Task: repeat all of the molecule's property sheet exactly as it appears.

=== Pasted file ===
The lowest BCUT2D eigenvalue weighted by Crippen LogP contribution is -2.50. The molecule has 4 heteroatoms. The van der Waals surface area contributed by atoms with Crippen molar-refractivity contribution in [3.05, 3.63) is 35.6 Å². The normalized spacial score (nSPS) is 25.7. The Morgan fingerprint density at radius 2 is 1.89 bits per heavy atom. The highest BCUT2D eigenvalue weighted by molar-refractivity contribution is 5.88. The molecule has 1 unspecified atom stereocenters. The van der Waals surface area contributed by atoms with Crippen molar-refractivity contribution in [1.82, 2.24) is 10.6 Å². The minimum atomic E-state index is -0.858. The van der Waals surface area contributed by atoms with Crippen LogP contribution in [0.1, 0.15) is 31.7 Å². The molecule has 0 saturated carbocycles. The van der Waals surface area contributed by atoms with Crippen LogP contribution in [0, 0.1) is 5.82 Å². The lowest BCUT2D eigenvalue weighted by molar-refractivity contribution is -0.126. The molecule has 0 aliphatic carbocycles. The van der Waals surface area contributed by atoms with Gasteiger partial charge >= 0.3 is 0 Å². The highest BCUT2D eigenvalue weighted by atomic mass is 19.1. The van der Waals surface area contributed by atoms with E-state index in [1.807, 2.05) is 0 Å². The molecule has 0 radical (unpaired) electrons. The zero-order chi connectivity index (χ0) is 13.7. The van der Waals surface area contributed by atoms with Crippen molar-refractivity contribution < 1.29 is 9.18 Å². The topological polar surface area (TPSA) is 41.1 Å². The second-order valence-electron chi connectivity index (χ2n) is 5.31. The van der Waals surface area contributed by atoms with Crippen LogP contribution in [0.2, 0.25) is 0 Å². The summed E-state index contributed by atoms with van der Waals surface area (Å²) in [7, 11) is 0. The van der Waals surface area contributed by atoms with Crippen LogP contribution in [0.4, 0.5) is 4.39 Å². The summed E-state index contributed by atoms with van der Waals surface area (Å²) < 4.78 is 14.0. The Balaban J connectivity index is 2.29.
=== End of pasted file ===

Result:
The lowest BCUT2D eigenvalue weighted by Crippen LogP contribution is -2.50. The molecule has 4 heteroatoms. The van der Waals surface area contributed by atoms with Crippen molar-refractivity contribution in [3.05, 3.63) is 35.6 Å². The normalized spacial score (nSPS) is 25.7. The Morgan fingerprint density at radius 2 is 1.89 bits per heavy atom. The highest BCUT2D eigenvalue weighted by molar-refractivity contribution is 5.88. The molecule has 1 unspecified atom stereocenters. The van der Waals surface area contributed by atoms with Crippen molar-refractivity contribution in [1.82, 2.24) is 10.6 Å². The minimum atomic E-state index is -0.858. The van der Waals surface area contributed by atoms with Crippen LogP contribution in [0.1, 0.15) is 31.7 Å². The molecule has 0 saturated carbocycles. The van der Waals surface area contributed by atoms with Crippen LogP contribution in [0, 0.1) is 5.82 Å². The lowest BCUT2D eigenvalue weighted by molar-refractivity contribution is -0.126. The molecule has 0 aliphatic carbocycles. The van der Waals surface area contributed by atoms with Gasteiger partial charge >= 0.3 is 0 Å². The highest BCUT2D eigenvalue weighted by atomic mass is 19.1. The van der Waals surface area contributed by atoms with E-state index in [1.807, 2.05) is 0 Å². The molecule has 0 radical (unpaired) electrons. The zero-order chi connectivity index (χ0) is 13.7. The van der Waals surface area contributed by atoms with Crippen molar-refractivity contribution < 1.29 is 9.18 Å². The topological polar surface area (TPSA) is 41.1 Å². The second-order valence-electron chi connectivity index (χ2n) is 5.31. The van der Waals surface area contributed by atoms with Crippen LogP contribution in [0.2, 0.25) is 0 Å². The summed E-state index contributed by atoms with van der Waals surface area (Å²) in [7, 11) is 0. The van der Waals surface area contributed by atoms with Crippen LogP contribution in [0.4, 0.5) is 4.39 Å². The summed E-state index contributed by atoms with van der Waals surface area (Å²) < 4.78 is 14.0. The Balaban J connectivity index is 2.29.